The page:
|Univega Gran Sprint Frames ???||lancer1558|
Mar 16, 2003 3:39 PM
|What is the quality of the Univega Gran Sprint frames made in the 1980s? Sheldon Brown gave good reviews on Univega frames.
Your input would be appreciated, I have one of these frames and plan on building up this frame or a 1990 Schwinn Paramount.
|re: Univega Gran Sprint Frames ???||Rusty Coggs|
Mar 16, 2003 5:11 PM
|Check for a tubing sticker.Double butted chromo is ok, and something like Tange Champion #2 is the rough comparable to columbus SL.BB threading is english,but the downside is that the HS is probably JIS with 27.0 crown race and 30.O cups that can be a bit hard to find as opposed the current standard iso with the 26.4/30.2. Not familar with that model,but the others I have run into were lugged and brazed and seemed ok,but nothing I would put alot of money into.If the tubing is something special,that might make a difference.If the Paramount is a Japaneese one, I would check the HS specs too.|
|re: Univega Gran Sprint Frames ???||lancer1558|
Mar 16, 2003 5:21 PM
|The Univega is triple butted chromo. This Univega was made by Miyata and Miyata made their own tubing.A Tange Headset came with the frame.
The Paramaount is made in the USA- Waterford, WI.
|A little history||OldEdScott|
Mar 17, 2003 6:12 AM
|I've had both -- Miyata and Univega -- and they're first-rate bikes. Made in Japan when Japan was turning out great bikes at unbeliveable prices. I think the Yen had crashed or something. You could get a thousand dollar bike for three hundred bucks.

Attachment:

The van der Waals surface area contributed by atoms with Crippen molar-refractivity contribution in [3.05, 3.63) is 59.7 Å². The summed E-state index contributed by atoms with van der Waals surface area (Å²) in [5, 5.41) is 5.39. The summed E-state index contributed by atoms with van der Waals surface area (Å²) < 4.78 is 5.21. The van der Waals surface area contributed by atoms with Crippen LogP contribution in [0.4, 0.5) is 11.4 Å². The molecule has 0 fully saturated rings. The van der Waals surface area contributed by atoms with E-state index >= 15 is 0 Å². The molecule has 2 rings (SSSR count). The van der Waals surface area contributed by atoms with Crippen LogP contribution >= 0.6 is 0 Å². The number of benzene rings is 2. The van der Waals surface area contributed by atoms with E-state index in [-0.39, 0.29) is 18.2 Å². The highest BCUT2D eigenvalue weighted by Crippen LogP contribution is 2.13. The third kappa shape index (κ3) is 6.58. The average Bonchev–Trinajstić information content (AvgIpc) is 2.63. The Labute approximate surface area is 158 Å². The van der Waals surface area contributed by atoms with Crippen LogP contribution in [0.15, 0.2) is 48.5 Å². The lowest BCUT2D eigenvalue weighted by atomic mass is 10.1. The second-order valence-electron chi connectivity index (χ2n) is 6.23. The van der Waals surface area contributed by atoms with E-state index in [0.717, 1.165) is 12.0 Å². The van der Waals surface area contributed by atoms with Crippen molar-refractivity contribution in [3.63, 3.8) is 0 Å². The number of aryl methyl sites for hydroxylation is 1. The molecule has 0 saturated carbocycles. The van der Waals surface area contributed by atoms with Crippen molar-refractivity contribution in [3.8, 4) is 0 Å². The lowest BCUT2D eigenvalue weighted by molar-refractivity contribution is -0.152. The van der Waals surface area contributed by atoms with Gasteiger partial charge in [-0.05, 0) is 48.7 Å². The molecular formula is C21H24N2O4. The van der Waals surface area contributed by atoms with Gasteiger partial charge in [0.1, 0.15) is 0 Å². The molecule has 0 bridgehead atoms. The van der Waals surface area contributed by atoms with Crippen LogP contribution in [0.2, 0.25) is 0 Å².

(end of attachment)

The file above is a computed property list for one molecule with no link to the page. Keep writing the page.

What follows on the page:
I was doing a little research into the history of Univega/Miyata recently and came across this archived post from the iBOB list (by Peter White of Peter White Cycles):
I used to manage a shop in Lincoln MA that sold Univega bikes. Univega
wasn't a division of Miyata. But Univega, a Long Beach, California company,
contracted with Miyata to build most of their bikes. The frames were
virtually identical to Miyata frames, the main differences in the bikes
being componentry, and much of the componentry was the same. Miyata used a
bit more Shimano than Univega.
The folks at Univega claimed that they were the driving force behind
Miyata's frame designs, which in my opinion were as good or better than
anything else on the market. But Univega was first and foremost a group of
salesmen and I would have been surprised if they hadn't taken credit for
everything good coming from Miyata. That's not to say it wasn't true. I have
no way of knowing, since I don't remember seeing any Miyatas before Univega
The Super Strada was a phenomenal frame. When it came out, there was nothing
else for the money that was as fast and handled as well. It was also a great
looking bike. It had the teeniest little brakes from Dia Compe. They weren't
very good brakes but they looked great!
Peter Jon White
Peter White Cycles
666 Mass. Avenue
Acton, MA 01720
978 635 0969 Voice
978 929 9654 Fax
|A little history||Rusty Coggs|
Mar 17, 2003 10:18 AM
|Good and not so good.I have one with chromo main triangle and Hi-ten stays.There may have been worse,as i have seen some Univegas that looked real low end and were built with nutted axels.|
|Oh yeah, true.||OldEdScott|
Mar 17, 2003 11:53 AM
|I just meant at the level of performance bike we normally discuss here. They made some low-end stuff out of gaspipe, secondary brake levers, the low-end works. But they're easily recognizable. The Gran Sprint was a pretty nice bike. I thought my Sportour was the sweetest-riding bike I've ever been on.|| |